Sunday, January 30, 2011

History Vs. Hollywood: Defending Titanic

The joke has been told so many times: Spoiler-- the ship sinks. Sometimes to get out a hardy laugh. Other times just to add to the list of complaints against this film that hold no water. Why this film holds up and why many great films based on history hold up to this day are for the fact that they stir our emotions. Regardless that we know the actual facts. The set design, the period recreation, even the scope of a picture. All contributing to 'a look back'. Despite Cameron's attention to detail, people still lambast the picture as a love story with a strong emphasis on class conflict. Too black and white in its characterizations. These criticisms still do not diminish the the integrity of the film. Titanic, for all of its perceived faults, renders a perspective on the past.

Cameron uses the characters of Jack and Rose to his advantage. Especially when it comes to his visual prose. With those two characters, he can follow them all around the ship. Dining halls, decks, engine rooms, and many other places of the grand ship. Had Cameron used actual figures from history, the geography of the scenes would have been limited. Added to this, if Cameron chose to follow two real life historical figures that were on the ship, detail-oriented historians would be breathing on every frame. Being a history major, I have seen this happen a number of times.

In a way, a straight line can be drawn from this to Gone With the Wind. & from Wind, a line can be drawn directly to D.W. Griffith's Intolerance. Massive epics such as this one have existed since Griffith, who photographed hundreds upon hundreds of extras for a single scene. Not CGI extras like they use nowadays. Around the time David Lean came in, a refinement of the epic had taken place. It's what the widescreen aspect ratio was made for. Then along came the New Hollywood & then the 80's. Somewhere in the 90's, period pieces and corsettes became an in thing to do. Shakespeare In Love, Titus, The Remains of the Day and The Age of Innocence.

Edwardian culture brewed during the majority of Titanic's running time. During the 1900's, there was a confined role of upper class women. Cameron's film offers a criticism of the close mindedness of that very culture. One scene specifically where Rose sees a mother showing her daughter how to eat properly plays a key note in the development of that character. She's fed up with it all.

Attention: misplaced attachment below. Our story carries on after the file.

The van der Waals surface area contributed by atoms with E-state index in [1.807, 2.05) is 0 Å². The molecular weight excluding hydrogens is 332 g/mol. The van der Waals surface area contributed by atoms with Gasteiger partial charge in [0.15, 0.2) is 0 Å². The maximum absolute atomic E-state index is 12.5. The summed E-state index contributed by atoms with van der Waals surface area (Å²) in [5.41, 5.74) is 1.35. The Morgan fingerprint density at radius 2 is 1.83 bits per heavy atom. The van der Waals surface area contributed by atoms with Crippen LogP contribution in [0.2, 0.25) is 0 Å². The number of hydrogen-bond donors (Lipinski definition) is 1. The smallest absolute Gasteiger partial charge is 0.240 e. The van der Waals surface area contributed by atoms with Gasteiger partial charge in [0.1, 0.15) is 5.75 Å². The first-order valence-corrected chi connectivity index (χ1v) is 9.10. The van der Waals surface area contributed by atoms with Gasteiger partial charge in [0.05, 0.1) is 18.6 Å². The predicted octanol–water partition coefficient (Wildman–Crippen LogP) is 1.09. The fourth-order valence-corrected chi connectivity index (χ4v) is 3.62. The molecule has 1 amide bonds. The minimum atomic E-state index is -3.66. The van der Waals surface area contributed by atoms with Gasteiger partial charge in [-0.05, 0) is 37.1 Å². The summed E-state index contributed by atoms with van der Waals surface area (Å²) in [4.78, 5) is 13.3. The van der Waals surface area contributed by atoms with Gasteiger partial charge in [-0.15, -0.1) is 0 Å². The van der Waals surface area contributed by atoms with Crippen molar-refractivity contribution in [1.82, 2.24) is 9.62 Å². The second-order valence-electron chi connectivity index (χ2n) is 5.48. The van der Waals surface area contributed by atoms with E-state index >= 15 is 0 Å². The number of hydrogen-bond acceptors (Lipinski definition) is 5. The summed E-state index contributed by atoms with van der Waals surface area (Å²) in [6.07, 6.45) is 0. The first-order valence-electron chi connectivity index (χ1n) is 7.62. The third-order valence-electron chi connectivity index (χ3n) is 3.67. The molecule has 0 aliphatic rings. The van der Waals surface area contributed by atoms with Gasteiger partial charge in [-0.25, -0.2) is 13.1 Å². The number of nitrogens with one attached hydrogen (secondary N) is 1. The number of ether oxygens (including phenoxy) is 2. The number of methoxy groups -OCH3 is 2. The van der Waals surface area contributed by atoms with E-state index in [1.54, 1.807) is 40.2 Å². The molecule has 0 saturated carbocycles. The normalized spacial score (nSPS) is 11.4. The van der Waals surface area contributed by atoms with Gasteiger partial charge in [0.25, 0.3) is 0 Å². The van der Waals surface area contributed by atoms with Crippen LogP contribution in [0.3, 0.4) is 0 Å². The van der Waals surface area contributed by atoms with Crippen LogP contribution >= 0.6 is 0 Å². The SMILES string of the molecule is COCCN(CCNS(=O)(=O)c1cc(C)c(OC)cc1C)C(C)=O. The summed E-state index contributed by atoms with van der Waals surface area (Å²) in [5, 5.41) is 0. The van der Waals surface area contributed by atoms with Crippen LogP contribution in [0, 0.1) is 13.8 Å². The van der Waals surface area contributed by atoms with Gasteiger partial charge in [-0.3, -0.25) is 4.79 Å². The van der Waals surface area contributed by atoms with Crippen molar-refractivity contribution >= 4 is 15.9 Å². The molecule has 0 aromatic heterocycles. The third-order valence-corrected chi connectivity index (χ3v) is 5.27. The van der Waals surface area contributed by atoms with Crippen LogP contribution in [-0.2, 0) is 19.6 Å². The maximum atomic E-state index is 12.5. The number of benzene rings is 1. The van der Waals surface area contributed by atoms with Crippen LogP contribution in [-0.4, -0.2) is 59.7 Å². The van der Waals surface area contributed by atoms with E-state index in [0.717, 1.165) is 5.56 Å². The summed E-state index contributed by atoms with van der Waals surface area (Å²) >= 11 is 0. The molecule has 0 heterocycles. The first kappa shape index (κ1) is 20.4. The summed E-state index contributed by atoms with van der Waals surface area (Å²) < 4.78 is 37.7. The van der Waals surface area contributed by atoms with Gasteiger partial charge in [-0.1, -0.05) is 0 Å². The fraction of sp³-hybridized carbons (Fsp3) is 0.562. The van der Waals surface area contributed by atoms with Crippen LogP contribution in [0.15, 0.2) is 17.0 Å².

Robert Brent Toplin in his book Reel History ascribes that "The simplification of first and third class is a trait that is inherent in docudrama. A truly comprehensive story would introduce us to the second class as well." As is noted in Richard Corliss's criticism of the film, when he notes that "the first class passengers are third class people and vice versa." Toplin also raises important questions: "Why did a much higher percentage of first-class passengers escape on lifeboats than did passengers from steerage?" The statistical evidence as the author put it is disturbing. 60% of the first class passengers escaped in lifeboats while only 25% of steerage passengers did. Even though the call of women and children first should be appplied, in the case of this event, only 31% of third class women escape on the boats. The emphasis of class conflict is much more heavily embedded here than a previous picture about Titanic's voyage: 1958's A Night to Remember.

When Titanic hit on a snowy day in 1997, it was inescapable. For one, the soundtrack featuring My Heart Will Go On was prominently featured on radio stations leading up to the release. Then came the Academy Awards and the self proclaimed King of the World's film ended up nabbing 11 golden men. As most of you know, the film had a non stop raking in of cash at the box office. When one thinks about, there is no reason why films like Titanic or most recently The Dark Knight should even be as successful as they are. We live in a day and age where films are released to first weekend grosses. That's all studios care about nowadays. Seldom do we see a picture that tops the charts for more than 4 weeks straight. But back in the 80's, a film like The Golden Child could still top Box Office charts for five weeks in a row. Titanic's financial success can be attributed to the repeat viewing. These numbers didn't just jump high for 3 weeks and die the fourth week. The reason was the 15 weeks in a row at the top, not dipping below the $20 million range. These are people coming back and taking their grandparents to see it. Spreading the word of mouth.